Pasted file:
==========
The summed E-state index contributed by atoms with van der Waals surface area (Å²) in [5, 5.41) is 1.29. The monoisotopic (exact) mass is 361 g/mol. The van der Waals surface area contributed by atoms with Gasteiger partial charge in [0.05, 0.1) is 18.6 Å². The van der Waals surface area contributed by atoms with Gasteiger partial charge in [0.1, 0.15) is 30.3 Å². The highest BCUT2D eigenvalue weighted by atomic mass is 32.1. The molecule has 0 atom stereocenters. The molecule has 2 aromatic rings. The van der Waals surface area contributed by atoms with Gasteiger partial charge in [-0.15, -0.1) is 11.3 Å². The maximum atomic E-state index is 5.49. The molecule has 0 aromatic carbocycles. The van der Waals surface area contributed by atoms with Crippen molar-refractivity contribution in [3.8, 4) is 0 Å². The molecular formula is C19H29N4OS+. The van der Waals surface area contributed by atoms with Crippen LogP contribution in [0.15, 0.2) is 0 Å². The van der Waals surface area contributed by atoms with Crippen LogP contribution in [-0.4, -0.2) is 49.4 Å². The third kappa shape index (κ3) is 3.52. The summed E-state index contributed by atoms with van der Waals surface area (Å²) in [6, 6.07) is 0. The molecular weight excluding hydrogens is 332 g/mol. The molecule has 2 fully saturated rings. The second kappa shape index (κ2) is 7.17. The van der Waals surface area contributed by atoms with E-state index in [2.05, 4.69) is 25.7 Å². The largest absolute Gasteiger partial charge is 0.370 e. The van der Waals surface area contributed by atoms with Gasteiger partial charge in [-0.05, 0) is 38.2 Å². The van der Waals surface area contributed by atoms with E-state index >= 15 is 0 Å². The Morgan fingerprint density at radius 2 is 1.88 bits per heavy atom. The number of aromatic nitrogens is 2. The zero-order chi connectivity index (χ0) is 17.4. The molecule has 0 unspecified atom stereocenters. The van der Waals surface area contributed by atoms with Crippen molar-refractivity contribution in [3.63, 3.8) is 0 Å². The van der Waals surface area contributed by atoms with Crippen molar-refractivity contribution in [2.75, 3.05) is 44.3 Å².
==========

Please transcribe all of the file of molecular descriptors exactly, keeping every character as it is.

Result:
The summed E-state index contributed by atoms with van der Waals surface area (Å²) in [5, 5.41) is 1.29. The monoisotopic (exact) mass is 361 g/mol. The van der Waals surface area contributed by atoms with Gasteiger partial charge in [0.05, 0.1) is 18.6 Å². The van der Waals surface area contributed by atoms with Gasteiger partial charge in [0.1, 0.15) is 30.3 Å². The highest BCUT2D eigenvalue weighted by atomic mass is 32.1. The molecule has 0 atom stereocenters. The molecule has 2 aromatic rings. The van der Waals surface area contributed by atoms with Gasteiger partial charge in [-0.15, -0.1) is 11.3 Å². The maximum atomic E-state index is 5.49. The molecule has 0 aromatic carbocycles. The van der Waals surface area contributed by atoms with Crippen molar-refractivity contribution in [3.8, 4) is 0 Å². The molecular formula is C19H29N4OS+. The van der Waals surface area contributed by atoms with Crippen LogP contribution in [0.15, 0.2) is 0 Å². The van der Waals surface area contributed by atoms with Crippen LogP contribution in [-0.4, -0.2) is 49.4 Å². The third kappa shape index (κ3) is 3.52. The summed E-state index contributed by atoms with van der Waals surface area (Å²) in [6, 6.07) is 0. The molecular weight excluding hydrogens is 332 g/mol. The molecule has 2 fully saturated rings. The second kappa shape index (κ2) is 7.17. The van der Waals surface area contributed by atoms with E-state index in [2.05, 4.69) is 25.7 Å². The largest absolute Gasteiger partial charge is 0.370 e. The van der Waals surface area contributed by atoms with Gasteiger partial charge in [-0.05, 0) is 38.2 Å². The van der Waals surface area contributed by atoms with E-state index >= 15 is 0 Å². The Morgan fingerprint density at radius 2 is 1.88 bits per heavy atom. The number of aromatic nitrogens is 2. The zero-order chi connectivity index (χ0) is 17.4. The molecule has 0 unspecified atom stereocenters. The van der Waals surface area contributed by atoms with Crippen molar-refractivity contribution in [3.63, 3.8) is 0 Å². The van der Waals surface area contributed by atoms with Crippen molar-refractivity contribution in [2.75, 3.05) is 44.3 Å².